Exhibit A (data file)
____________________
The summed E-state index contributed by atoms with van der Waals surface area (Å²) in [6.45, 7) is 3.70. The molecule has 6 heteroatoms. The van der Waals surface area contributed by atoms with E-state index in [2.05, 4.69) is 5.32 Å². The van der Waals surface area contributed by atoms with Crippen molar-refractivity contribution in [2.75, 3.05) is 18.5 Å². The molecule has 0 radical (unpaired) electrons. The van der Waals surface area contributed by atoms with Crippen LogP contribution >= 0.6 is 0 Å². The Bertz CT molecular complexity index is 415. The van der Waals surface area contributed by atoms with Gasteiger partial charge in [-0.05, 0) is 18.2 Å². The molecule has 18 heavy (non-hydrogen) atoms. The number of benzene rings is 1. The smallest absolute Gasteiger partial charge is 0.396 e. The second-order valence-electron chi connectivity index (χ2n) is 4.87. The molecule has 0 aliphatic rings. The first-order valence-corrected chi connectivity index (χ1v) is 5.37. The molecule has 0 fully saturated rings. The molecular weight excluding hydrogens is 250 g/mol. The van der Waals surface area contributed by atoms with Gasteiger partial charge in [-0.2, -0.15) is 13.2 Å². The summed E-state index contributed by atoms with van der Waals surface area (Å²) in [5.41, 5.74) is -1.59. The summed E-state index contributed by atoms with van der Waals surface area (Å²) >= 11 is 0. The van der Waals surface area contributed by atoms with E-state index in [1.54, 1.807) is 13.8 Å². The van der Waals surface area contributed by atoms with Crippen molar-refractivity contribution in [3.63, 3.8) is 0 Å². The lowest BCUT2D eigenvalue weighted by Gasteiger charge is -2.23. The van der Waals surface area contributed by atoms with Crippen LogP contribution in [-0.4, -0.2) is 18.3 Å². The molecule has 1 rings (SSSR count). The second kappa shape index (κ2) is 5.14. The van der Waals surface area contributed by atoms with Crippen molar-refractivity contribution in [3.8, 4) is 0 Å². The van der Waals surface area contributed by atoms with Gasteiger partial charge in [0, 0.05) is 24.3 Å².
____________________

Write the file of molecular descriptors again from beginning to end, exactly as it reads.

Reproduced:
The summed E-state index contributed by atoms with van der Waals surface area (Å²) in [6.45, 7) is 3.70. The molecule has 6 heteroatoms. The van der Waals surface area contributed by atoms with E-state index in [2.05, 4.69) is 5.32 Å². The van der Waals surface area contributed by atoms with Crippen molar-refractivity contribution in [2.75, 3.05) is 18.5 Å². The molecule has 0 radical (unpaired) electrons. The van der Waals surface area contributed by atoms with Crippen LogP contribution >= 0.6 is 0 Å². The Bertz CT molecular complexity index is 415. The van der Waals surface area contributed by atoms with Gasteiger partial charge in [-0.05, 0) is 18.2 Å². The molecule has 18 heavy (non-hydrogen) atoms. The number of benzene rings is 1. The smallest absolute Gasteiger partial charge is 0.396 e. The second-order valence-electron chi connectivity index (χ2n) is 4.87. The molecule has 0 aliphatic rings. The first-order valence-corrected chi connectivity index (χ1v) is 5.37. The molecule has 0 fully saturated rings. The molecular weight excluding hydrogens is 250 g/mol. The van der Waals surface area contributed by atoms with Gasteiger partial charge in [-0.2, -0.15) is 13.2 Å². The summed E-state index contributed by atoms with van der Waals surface area (Å²) in [5.41, 5.74) is -1.59. The summed E-state index contributed by atoms with van der Waals surface area (Å²) >= 11 is 0. The van der Waals surface area contributed by atoms with E-state index in [1.54, 1.807) is 13.8 Å². The van der Waals surface area contributed by atoms with Crippen molar-refractivity contribution in [3.63, 3.8) is 0 Å². The lowest BCUT2D eigenvalue weighted by Gasteiger charge is -2.23. The van der Waals surface area contributed by atoms with Crippen LogP contribution in [-0.4, -0.2) is 18.3 Å². The molecule has 1 rings (SSSR count). The second kappa shape index (κ2) is 5.14. The van der Waals surface area contributed by atoms with Crippen molar-refractivity contribution in [3.8, 4) is 0 Å². The van der Waals surface area contributed by atoms with Gasteiger partial charge in [0, 0.05) is 24.3 Å².